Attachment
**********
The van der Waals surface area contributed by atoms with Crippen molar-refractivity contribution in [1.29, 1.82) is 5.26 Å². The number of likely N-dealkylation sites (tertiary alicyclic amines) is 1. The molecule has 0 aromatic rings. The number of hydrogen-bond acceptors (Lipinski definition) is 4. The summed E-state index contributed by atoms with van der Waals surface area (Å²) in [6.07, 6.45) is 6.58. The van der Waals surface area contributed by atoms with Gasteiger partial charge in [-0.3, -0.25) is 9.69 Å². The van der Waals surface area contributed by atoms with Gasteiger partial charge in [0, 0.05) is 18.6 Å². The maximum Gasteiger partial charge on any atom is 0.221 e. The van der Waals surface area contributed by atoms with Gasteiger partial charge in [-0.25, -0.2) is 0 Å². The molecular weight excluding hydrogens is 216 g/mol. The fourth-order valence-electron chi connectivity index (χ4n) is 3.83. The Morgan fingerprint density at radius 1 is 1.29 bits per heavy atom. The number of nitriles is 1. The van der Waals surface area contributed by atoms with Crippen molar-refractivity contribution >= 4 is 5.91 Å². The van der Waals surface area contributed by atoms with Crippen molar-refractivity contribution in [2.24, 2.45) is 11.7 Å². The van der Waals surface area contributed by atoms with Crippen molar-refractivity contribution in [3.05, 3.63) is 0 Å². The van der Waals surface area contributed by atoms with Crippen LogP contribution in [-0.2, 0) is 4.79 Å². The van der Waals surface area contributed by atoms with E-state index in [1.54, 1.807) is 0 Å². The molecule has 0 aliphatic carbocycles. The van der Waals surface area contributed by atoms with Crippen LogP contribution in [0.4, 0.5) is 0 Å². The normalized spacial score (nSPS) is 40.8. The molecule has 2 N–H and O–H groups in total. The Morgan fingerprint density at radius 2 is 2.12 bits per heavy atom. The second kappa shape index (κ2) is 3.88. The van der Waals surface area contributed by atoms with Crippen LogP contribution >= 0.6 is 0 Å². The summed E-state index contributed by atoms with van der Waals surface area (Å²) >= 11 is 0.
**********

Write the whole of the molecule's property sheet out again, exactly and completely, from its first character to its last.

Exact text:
The van der Waals surface area contributed by atoms with Crippen molar-refractivity contribution in [1.29, 1.82) is 5.26 Å². The number of likely N-dealkylation sites (tertiary alicyclic amines) is 1. The molecule has 0 aromatic rings. The number of hydrogen-bond acceptors (Lipinski definition) is 4. The summed E-state index contributed by atoms with van der Waals surface area (Å²) in [6.07, 6.45) is 6.58. The van der Waals surface area contributed by atoms with Gasteiger partial charge in [-0.3, -0.25) is 9.69 Å². The van der Waals surface area contributed by atoms with Gasteiger partial charge in [0, 0.05) is 18.6 Å². The maximum Gasteiger partial charge on any atom is 0.221 e. The van der Waals surface area contributed by atoms with Gasteiger partial charge in [-0.25, -0.2) is 0 Å². The molecular weight excluding hydrogens is 216 g/mol. The fourth-order valence-electron chi connectivity index (χ4n) is 3.83. The Morgan fingerprint density at radius 1 is 1.29 bits per heavy atom. The number of nitriles is 1. The van der Waals surface area contributed by atoms with Crippen molar-refractivity contribution >= 4 is 5.91 Å². The van der Waals surface area contributed by atoms with Crippen molar-refractivity contribution in [2.24, 2.45) is 11.7 Å². The van der Waals surface area contributed by atoms with Crippen molar-refractivity contribution in [3.05, 3.63) is 0 Å². The van der Waals surface area contributed by atoms with Crippen LogP contribution in [-0.2, 0) is 4.79 Å². The van der Waals surface area contributed by atoms with E-state index in [1.54, 1.807) is 0 Å². The molecule has 0 aliphatic carbocycles. The van der Waals surface area contributed by atoms with Crippen LogP contribution in [0.4, 0.5) is 0 Å². The normalized spacial score (nSPS) is 40.8. The molecule has 2 N–H and O–H groups in total. The Morgan fingerprint density at radius 2 is 2.12 bits per heavy atom. The second kappa shape index (κ2) is 3.88. The van der Waals surface area contributed by atoms with Crippen LogP contribution >= 0.6 is 0 Å². The summed E-state index contributed by atoms with van der Waals surface area (Å²) >= 11 is 0.